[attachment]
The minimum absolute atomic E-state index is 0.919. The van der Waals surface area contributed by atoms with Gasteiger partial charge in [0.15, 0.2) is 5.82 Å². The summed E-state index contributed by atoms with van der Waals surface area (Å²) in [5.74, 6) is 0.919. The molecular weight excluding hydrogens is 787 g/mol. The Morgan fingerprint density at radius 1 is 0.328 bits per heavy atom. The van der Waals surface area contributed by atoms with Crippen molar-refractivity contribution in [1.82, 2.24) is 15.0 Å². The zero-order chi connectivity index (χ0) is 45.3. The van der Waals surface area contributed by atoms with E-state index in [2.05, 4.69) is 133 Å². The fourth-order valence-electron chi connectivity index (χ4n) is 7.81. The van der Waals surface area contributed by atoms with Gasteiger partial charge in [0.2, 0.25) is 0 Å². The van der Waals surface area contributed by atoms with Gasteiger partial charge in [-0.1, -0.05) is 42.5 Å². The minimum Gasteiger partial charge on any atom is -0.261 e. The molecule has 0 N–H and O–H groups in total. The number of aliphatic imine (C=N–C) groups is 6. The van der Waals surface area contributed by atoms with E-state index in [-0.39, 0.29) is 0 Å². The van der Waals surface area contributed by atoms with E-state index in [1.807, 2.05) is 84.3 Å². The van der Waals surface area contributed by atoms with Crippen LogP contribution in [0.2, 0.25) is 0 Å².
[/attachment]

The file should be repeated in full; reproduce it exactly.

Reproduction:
The minimum absolute atomic E-state index is 0.919. The van der Waals surface area contributed by atoms with Gasteiger partial charge in [0.15, 0.2) is 5.82 Å². The summed E-state index contributed by atoms with van der Waals surface area (Å²) in [5.74, 6) is 0.919. The molecular weight excluding hydrogens is 787 g/mol. The Morgan fingerprint density at radius 1 is 0.328 bits per heavy atom. The van der Waals surface area contributed by atoms with Crippen molar-refractivity contribution in [1.82, 2.24) is 15.0 Å². The zero-order chi connectivity index (χ0) is 45.3. The van der Waals surface area contributed by atoms with E-state index in [2.05, 4.69) is 133 Å². The fourth-order valence-electron chi connectivity index (χ4n) is 7.81. The van der Waals surface area contributed by atoms with Gasteiger partial charge in [0.2, 0.25) is 0 Å². The van der Waals surface area contributed by atoms with Gasteiger partial charge in [-0.1, -0.05) is 42.5 Å². The minimum Gasteiger partial charge on any atom is -0.261 e. The molecule has 0 N–H and O–H groups in total. The number of aliphatic imine (C=N–C) groups is 6. The van der Waals surface area contributed by atoms with E-state index in [-0.39, 0.29) is 0 Å². The van der Waals surface area contributed by atoms with E-state index in [1.807, 2.05) is 84.3 Å². The van der Waals surface area contributed by atoms with Crippen LogP contribution in [0.2, 0.25) is 0 Å².